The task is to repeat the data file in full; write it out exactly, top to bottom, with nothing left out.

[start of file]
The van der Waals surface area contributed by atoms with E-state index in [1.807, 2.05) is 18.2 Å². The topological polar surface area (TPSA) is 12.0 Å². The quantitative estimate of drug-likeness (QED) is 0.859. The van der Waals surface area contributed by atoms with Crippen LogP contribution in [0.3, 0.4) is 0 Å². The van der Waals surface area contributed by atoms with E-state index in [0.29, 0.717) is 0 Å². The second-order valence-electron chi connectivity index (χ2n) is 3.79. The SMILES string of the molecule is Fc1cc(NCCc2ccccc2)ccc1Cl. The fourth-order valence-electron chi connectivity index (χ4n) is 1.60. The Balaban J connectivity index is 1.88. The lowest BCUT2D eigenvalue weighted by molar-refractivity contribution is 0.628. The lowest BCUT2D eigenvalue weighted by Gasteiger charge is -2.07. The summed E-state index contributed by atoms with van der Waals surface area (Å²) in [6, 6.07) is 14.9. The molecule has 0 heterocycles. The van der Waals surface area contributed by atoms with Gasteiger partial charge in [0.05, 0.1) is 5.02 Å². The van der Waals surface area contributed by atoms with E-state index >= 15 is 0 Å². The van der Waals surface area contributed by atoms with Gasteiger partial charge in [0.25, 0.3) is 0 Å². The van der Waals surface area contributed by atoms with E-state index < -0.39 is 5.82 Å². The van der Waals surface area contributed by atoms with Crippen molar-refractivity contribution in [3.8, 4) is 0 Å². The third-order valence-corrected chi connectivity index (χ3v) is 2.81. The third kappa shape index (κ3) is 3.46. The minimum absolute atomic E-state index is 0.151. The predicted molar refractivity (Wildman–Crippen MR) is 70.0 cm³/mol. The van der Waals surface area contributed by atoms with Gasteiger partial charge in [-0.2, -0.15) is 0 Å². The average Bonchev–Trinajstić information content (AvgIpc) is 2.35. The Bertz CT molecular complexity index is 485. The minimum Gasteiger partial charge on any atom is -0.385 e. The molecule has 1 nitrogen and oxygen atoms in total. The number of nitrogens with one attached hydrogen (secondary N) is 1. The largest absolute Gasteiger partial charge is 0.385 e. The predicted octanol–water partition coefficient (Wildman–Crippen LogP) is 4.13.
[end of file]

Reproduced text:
The van der Waals surface area contributed by atoms with E-state index in [1.807, 2.05) is 18.2 Å². The topological polar surface area (TPSA) is 12.0 Å². The quantitative estimate of drug-likeness (QED) is 0.859. The van der Waals surface area contributed by atoms with Crippen LogP contribution in [0.3, 0.4) is 0 Å². The van der Waals surface area contributed by atoms with E-state index in [0.29, 0.717) is 0 Å². The second-order valence-electron chi connectivity index (χ2n) is 3.79. The SMILES string of the molecule is Fc1cc(NCCc2ccccc2)ccc1Cl. The fourth-order valence-electron chi connectivity index (χ4n) is 1.60. The Balaban J connectivity index is 1.88. The lowest BCUT2D eigenvalue weighted by molar-refractivity contribution is 0.628. The lowest BCUT2D eigenvalue weighted by Gasteiger charge is -2.07. The summed E-state index contributed by atoms with van der Waals surface area (Å²) in [6, 6.07) is 14.9. The molecule has 0 heterocycles. The van der Waals surface area contributed by atoms with Gasteiger partial charge in [0.05, 0.1) is 5.02 Å². The van der Waals surface area contributed by atoms with E-state index >= 15 is 0 Å². The van der Waals surface area contributed by atoms with Gasteiger partial charge in [0.25, 0.3) is 0 Å². The van der Waals surface area contributed by atoms with E-state index < -0.39 is 5.82 Å². The van der Waals surface area contributed by atoms with Crippen molar-refractivity contribution in [3.8, 4) is 0 Å². The third-order valence-corrected chi connectivity index (χ3v) is 2.81. The third kappa shape index (κ3) is 3.46. The minimum absolute atomic E-state index is 0.151. The predicted molar refractivity (Wildman–Crippen MR) is 70.0 cm³/mol. The van der Waals surface area contributed by atoms with Gasteiger partial charge in [-0.2, -0.15) is 0 Å². The average Bonchev–Trinajstić information content (AvgIpc) is 2.35. The Bertz CT molecular complexity index is 485. The minimum Gasteiger partial charge on any atom is -0.385 e. The molecule has 1 nitrogen and oxygen atoms in total. The number of nitrogens with one attached hydrogen (secondary N) is 1. The largest absolute Gasteiger partial charge is 0.385 e. The predicted octanol–water partition coefficient (Wildman–Crippen LogP) is 4.13.